1. A situation in which the response or solution to a problem gives rise to another problem, and the response to this new problem leads back to the first problem, often with additional complications.

2. A logical fallacy in which the conclusion of an argument is used to support the premises upon which the argument is based. Vicious circularity is also a property of paradoxes:

Also a joke my nephew likes to tell, even though he doesn't understand it ...

To perform, make a circle with your thumb and forefinger, then ask someone "Whats this", whilst moving the circle towards them, making threatening noises like "grr" ...

Answer, it's a vicious circle

The painting, Vicious Circle, was created by Jacek Malczewski from the years 1895-1897.

The work itself can be viewed at:

I chose Malczewski because he comes from a period with which I have been fascinated for quite a long time, and because it gave me the opportunity to research an artist about whom I have only recently heard. Malczewski himself was a Modernist, who created a Polish identity for the art of the antiquity.

I chose this work specifically because of the particular dynamic that I found in the work, and because of the beautiful composition of the normally cold, academic anatomical sketches.

I used a formalist approach to art analysis as my method for Malczewski’s Vicious Circle, discussing the elements of composition, as well as the iconographic significances.

The oil painting, Vicious Circle, is on exposition at the Muzeum Narodowe (National Museum) in Poznan, Poland. It is suspended, as are the other paintings, on the wall, and is to be viewed from the front. The global form of the work as a whole is rectangular, and oriented as a landscape. Being presented in this manner, there is little shock to a contemporary connoisseur of art, and there is an established stability in the horizontal placement of a rectangular frame.

The work measures 240 x 174 cm, roughly the height of a person, and as wide as six people standing shoulder to shoulder. Despite the size of the work, it is best viewed up close, due to the level of detail, and the much smaller size of the many (20) characters in the work. A reasonable patron would be certain to take an initial view from 2m, approach the work to take in the scope of its detail, and then retire again to a few metres distance to reincorporate the detail into the whole.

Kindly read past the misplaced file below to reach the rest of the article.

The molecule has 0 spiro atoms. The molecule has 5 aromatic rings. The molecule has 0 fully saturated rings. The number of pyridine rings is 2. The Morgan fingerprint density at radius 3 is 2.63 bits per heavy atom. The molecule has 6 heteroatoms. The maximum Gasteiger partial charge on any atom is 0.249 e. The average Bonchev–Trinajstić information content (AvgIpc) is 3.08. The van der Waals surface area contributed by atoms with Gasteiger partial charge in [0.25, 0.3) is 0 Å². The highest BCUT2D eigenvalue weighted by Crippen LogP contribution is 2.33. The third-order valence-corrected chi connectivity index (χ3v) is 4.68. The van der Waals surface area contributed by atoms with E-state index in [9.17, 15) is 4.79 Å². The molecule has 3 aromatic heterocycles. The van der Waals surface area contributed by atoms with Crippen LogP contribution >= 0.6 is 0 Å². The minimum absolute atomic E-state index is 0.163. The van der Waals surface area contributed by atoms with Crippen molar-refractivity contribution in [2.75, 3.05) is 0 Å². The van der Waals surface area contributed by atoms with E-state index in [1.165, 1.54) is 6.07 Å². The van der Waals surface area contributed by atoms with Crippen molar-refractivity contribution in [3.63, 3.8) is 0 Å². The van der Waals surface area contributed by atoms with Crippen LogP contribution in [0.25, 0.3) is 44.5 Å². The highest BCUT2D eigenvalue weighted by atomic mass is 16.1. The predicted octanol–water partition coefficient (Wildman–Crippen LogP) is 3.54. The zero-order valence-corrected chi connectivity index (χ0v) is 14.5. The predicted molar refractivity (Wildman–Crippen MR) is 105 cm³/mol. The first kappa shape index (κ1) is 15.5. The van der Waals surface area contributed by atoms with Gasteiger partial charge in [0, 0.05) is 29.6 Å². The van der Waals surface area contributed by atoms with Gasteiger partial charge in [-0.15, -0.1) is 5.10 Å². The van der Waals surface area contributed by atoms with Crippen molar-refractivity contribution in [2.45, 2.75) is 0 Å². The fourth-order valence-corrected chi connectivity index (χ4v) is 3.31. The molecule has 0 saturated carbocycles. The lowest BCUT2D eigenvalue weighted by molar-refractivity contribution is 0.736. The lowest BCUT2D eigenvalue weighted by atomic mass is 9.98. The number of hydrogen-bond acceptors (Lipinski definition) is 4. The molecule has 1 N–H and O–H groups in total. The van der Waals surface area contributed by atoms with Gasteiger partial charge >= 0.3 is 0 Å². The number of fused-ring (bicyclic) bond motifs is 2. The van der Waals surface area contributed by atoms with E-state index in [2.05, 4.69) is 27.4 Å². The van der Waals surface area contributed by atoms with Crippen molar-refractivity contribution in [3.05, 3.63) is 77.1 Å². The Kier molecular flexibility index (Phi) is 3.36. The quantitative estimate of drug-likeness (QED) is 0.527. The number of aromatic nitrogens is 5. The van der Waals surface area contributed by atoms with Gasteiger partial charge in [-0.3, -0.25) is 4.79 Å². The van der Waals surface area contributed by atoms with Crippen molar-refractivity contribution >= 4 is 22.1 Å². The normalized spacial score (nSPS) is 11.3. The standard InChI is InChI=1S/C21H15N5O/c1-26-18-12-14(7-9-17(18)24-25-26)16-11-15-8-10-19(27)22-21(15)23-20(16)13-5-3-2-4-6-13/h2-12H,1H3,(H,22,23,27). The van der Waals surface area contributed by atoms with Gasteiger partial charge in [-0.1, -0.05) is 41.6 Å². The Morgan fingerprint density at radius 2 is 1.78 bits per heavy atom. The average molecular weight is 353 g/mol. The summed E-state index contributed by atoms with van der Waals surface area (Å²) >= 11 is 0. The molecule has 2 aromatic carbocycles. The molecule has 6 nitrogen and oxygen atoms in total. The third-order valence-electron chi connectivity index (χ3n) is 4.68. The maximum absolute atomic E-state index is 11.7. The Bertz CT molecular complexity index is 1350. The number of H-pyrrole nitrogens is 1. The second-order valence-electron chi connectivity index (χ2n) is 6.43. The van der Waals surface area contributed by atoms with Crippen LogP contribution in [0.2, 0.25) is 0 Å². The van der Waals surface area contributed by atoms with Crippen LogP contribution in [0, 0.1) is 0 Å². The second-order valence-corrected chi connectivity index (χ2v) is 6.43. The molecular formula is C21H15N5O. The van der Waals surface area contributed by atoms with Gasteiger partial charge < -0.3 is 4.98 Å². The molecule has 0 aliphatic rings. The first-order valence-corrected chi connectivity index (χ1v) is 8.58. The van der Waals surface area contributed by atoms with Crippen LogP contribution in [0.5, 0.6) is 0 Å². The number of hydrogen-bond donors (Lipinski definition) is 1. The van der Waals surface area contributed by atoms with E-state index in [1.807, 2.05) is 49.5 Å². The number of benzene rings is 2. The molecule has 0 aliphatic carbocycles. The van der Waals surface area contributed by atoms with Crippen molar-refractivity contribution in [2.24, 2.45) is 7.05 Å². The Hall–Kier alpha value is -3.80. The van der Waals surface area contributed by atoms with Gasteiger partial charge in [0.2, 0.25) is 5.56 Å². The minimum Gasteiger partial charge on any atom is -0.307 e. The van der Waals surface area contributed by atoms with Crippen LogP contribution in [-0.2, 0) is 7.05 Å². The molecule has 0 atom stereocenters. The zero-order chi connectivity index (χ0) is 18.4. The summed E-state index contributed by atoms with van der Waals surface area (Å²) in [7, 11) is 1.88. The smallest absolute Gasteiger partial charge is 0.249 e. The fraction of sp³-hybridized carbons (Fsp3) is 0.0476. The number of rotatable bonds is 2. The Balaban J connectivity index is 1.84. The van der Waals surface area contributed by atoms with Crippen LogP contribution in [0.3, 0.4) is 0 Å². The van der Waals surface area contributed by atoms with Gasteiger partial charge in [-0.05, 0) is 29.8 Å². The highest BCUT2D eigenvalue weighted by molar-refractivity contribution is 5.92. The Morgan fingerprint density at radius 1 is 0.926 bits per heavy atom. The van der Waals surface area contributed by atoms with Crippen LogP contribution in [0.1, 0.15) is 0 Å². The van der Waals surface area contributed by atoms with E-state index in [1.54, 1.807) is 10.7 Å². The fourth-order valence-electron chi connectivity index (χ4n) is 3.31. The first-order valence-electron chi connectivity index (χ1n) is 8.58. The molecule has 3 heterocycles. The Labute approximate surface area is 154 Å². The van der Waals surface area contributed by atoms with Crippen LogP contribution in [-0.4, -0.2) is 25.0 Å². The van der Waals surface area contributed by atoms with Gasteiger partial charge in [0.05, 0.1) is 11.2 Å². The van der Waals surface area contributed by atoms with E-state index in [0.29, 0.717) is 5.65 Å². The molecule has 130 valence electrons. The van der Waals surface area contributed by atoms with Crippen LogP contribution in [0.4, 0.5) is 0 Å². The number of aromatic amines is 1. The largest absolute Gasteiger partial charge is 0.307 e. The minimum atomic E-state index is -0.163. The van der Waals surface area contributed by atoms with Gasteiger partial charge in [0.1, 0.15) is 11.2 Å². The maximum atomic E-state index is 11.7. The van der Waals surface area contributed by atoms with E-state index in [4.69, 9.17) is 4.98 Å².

The size of the work would be inclined to slightly crowd the spectator, but again, because the many subjects in the image are each smaller than a child, there is a sense of intimacy, and of observation. In a museum, and for many other works of the period, this work is recognized as a normal, regular installation.

One would assume that due to its period in history, Vicious Circle would be surrounded in a frame. However, unable to assume whether the work is framed or not, we would in any case be able to distinguish it from its environment by the nature of its presentation. With a fixed image size, and it’s placement on (rather than in) a wall, there would be enough sense of the physical limit of the work.

The dominant chromatic of the work is cold, and in blue and grey. The next most present tone is brown, which is both hot and cold. Malczewski uses a very full palette of flesh-tones, ranging from a pale white-blue to a deep red-range black, and the entire compliment of oranges and browns in between. The composition of colours is well-balanced in that the blends are both bright and matte, and that even when one tone contrasts with another, there is still a certain gradation of saturation.

Based on the lighting of the piece, the complimentarity of colour highlights the cyclical composition of the work; this is to say that the brightest, warmest colours featured at the upper left corner of the work make a slow progression to the dimmer, colder colours as the eye passes to the right side of the work. This, again becomes warmer, and takes in some of the light as the eye heads down the page, and again to the left. The colours are local to the objects they are made to represent, and the only use of arbitrary colouration is that of the iridescent blue mist which seems to come out of the leftmost wall, and suspend the circling forms. The chromatic organisation of the piece serves to highlight the circle which Malczewski created, and put focus on the central figure of the boy atop the ladder.